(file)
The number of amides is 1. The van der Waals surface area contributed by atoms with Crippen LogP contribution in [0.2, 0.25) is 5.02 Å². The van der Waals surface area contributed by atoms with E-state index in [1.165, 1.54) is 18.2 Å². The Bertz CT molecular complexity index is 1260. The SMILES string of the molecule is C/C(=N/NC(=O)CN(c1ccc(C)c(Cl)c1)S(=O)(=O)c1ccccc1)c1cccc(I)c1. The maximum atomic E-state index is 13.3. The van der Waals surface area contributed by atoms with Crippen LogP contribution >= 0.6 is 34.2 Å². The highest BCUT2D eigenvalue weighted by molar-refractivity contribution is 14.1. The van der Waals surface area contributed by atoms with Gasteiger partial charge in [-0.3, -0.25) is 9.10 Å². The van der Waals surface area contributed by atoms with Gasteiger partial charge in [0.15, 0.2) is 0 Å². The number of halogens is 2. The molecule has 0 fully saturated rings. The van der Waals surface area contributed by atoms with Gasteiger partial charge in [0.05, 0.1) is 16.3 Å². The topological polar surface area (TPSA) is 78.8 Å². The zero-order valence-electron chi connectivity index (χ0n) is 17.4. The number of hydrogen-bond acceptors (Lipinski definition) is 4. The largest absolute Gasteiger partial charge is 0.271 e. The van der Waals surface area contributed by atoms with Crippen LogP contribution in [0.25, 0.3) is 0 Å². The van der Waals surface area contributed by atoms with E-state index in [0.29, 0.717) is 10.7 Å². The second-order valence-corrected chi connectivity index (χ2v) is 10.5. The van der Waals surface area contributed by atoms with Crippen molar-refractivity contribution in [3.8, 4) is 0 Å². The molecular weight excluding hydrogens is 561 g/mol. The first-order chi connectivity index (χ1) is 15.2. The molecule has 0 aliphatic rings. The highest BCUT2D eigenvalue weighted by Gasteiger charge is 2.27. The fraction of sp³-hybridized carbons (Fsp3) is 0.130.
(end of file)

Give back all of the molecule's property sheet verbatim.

The number of amides is 1. The van der Waals surface area contributed by atoms with Crippen LogP contribution in [0.2, 0.25) is 5.02 Å². The van der Waals surface area contributed by atoms with E-state index in [1.165, 1.54) is 18.2 Å². The Bertz CT molecular complexity index is 1260. The SMILES string of the molecule is C/C(=N/NC(=O)CN(c1ccc(C)c(Cl)c1)S(=O)(=O)c1ccccc1)c1cccc(I)c1. The maximum atomic E-state index is 13.3. The van der Waals surface area contributed by atoms with Crippen LogP contribution >= 0.6 is 34.2 Å². The highest BCUT2D eigenvalue weighted by molar-refractivity contribution is 14.1. The van der Waals surface area contributed by atoms with Gasteiger partial charge in [-0.3, -0.25) is 9.10 Å². The van der Waals surface area contributed by atoms with Gasteiger partial charge in [0.15, 0.2) is 0 Å². The number of halogens is 2. The molecule has 0 fully saturated rings. The van der Waals surface area contributed by atoms with Gasteiger partial charge in [0.05, 0.1) is 16.3 Å². The topological polar surface area (TPSA) is 78.8 Å². The zero-order valence-electron chi connectivity index (χ0n) is 17.4. The number of hydrogen-bond acceptors (Lipinski definition) is 4. The largest absolute Gasteiger partial charge is 0.271 e. The van der Waals surface area contributed by atoms with Crippen LogP contribution in [0.25, 0.3) is 0 Å². The van der Waals surface area contributed by atoms with E-state index in [0.29, 0.717) is 10.7 Å². The second-order valence-corrected chi connectivity index (χ2v) is 10.5. The van der Waals surface area contributed by atoms with Crippen molar-refractivity contribution in [3.8, 4) is 0 Å². The molecular weight excluding hydrogens is 561 g/mol. The first-order chi connectivity index (χ1) is 15.2. The molecule has 0 aliphatic rings. The highest BCUT2D eigenvalue weighted by Gasteiger charge is 2.27. The fraction of sp³-hybridized carbons (Fsp3) is 0.130.